April 24, 2020 Last updated April 24th, 2020 1,367 Reads share

Lost In Translation: Three International Marketing Fails

Image Credit: DepositPhotos

Global companies rely on translation to get their message across to each territory in which they conduct business. However, straightforward word-for-word translations don’t always go far enough. Taking a tagline, or any other text, and simply rewriting it in a new language simply isn’t enough to ensure that worldwide customers will understand your business. Instead, as specialists Global Voices note, opting for transcreation, rather than translation, puts marketing materials into “the most linguistically and culturally appropriate message for your target international audience.”

While this requires a great deal of skill and nuance, including a wider knowledge of the culture and consumer needs of a target audience, even the biggest brands have had to contend with some seriously mixed messaging when marketing their goods abroad. Not only can this be a pretty humiliating PR mess, but it can also be costly, considering the money wasted on the original advertisements, and the price of replacing them.

Here are three of the biggest international marketing fails we’ve come across.


In 2016, there was some furore about the banking giant changing its long-standing slogan, “The World’s Local Bank”, in one of the final decisions made by its departing head of marketing, who deemed the tagline “disingenuous”. This is good rebranding—well-thought-out and informed by changes to how the company itself runs.

Jump back seven years, and you may remember a slightly less successful global marketing effort, when its ad campaign revolved around the striking phrase “Assume Nothing”. Although in English it conveys the limitless possibilities of the financial sector, the advertisements were instead translated to “Do Nothing” in some parts of the world. As the Financial Times blithely put it at the time, this was “not the most desirable [spin] for a private bank keen to promote its money management expertise.” This international marketing push cost the company $10 million in rebranding.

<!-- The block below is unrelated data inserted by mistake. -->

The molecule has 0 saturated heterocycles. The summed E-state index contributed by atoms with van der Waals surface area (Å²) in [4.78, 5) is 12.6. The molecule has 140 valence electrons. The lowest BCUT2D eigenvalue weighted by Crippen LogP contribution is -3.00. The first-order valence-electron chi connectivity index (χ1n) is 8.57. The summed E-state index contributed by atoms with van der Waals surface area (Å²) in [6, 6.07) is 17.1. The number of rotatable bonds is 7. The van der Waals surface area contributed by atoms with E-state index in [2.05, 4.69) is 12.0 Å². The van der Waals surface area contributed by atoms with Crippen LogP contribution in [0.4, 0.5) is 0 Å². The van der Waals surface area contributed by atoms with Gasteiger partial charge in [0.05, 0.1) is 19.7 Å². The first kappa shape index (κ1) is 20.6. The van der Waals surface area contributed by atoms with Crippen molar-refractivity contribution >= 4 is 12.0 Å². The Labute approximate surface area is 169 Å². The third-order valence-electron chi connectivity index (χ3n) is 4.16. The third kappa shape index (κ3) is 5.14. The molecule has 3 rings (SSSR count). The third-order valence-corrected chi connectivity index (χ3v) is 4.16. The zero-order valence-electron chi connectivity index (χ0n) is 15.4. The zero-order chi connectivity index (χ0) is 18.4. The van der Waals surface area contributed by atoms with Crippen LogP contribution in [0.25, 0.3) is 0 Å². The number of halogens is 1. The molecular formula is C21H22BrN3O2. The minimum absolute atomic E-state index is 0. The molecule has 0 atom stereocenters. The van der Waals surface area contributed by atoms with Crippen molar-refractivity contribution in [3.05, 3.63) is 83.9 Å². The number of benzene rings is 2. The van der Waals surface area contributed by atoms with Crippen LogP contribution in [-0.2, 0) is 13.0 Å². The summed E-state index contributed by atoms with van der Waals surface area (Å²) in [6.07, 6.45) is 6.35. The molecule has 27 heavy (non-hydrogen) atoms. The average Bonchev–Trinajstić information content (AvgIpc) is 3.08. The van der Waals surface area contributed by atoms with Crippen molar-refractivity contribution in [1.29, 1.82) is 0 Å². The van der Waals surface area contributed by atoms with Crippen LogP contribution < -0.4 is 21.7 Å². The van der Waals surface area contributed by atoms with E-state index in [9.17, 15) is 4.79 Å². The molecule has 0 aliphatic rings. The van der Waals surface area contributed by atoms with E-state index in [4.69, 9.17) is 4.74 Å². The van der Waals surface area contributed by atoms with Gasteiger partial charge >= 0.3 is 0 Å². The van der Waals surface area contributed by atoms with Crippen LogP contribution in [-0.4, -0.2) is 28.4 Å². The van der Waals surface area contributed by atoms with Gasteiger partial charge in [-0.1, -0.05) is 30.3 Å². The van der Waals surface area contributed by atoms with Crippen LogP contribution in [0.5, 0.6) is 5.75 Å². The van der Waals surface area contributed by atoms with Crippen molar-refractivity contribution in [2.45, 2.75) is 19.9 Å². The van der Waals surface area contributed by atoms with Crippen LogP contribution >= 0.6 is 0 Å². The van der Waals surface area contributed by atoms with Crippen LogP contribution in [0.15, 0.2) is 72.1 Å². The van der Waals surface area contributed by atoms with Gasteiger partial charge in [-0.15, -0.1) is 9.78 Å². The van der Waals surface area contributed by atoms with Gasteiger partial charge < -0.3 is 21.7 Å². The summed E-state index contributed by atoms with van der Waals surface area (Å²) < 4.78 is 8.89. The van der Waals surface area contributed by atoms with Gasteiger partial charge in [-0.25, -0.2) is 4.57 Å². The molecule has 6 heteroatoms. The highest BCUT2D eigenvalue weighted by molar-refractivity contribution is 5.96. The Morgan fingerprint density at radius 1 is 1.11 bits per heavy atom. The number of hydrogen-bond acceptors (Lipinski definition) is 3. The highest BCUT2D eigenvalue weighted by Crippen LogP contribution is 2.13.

Braniff Airlines

Although the airline went out of business 30 years ago, Braniff remains lodged in many people’s memories for all the wrong reasons. Wanting to promote the 1987 introduction of leather seats to its planes, the company rolled out a series of advertisements with the tagline “Fly in leather”. So far, so good. Unfortunately, the promo hit snags when translated for radio and TV in Spain.

The phrase “in leather” translates into Spanish as “en cuero”, which sounds remarkably similar to “en cueros”—the Spanish phrase for “naked”. While not an issue for print advertising, it made Braniff something of a laughing stock when the commercials hit the airwaves. And while the company claimed “It was calculated, We wanted the Hispanic community to notice our ads,” an AP news story from just ten days earlier was far less defiant about the mistake. Whether or not the error was a hidden intention, it still helped Braniff gain press.

Godfather II: The Video Game

The importance of having cultural awareness in advertising doesn’t even need to extend as far as another country. Even within the 50 states of America, there are differences which could easily have been picked up with the right market research. Take the 2009 launch of Godfather II, a sequel that came on the heels of one of the last decade’s most anticipated video game titles.

Anyone in EA Games’ marketing department was surely expecting another no-brainer hit to rival the movie itself. However, many gaming journalists received something of a shock when their elaborate press packs arrived: alongside the game, the box contained a choking wire, a cigar and a set of brass knuckles. Although not illegal in every state, it is against the law to be in possession of brass knuckles in, amongst other locations, California—the home of EA Games. As Kotaku noted, “even shipping brass knuckles may be illegal” under the state’s Penal Code, which made it tricky when the company sheepishly asked for the weapons to be posted back to them.

The game sequel was met with mixed reviews and, while it’s impossible to say exactly how responsible the brass knuckle debacle was for its failure, the Godfather video game franchise is now sleeping with the fishes.

businessman accepting loss -DepositPhotos

Syna Smith

Syna Smith

Read Full Bio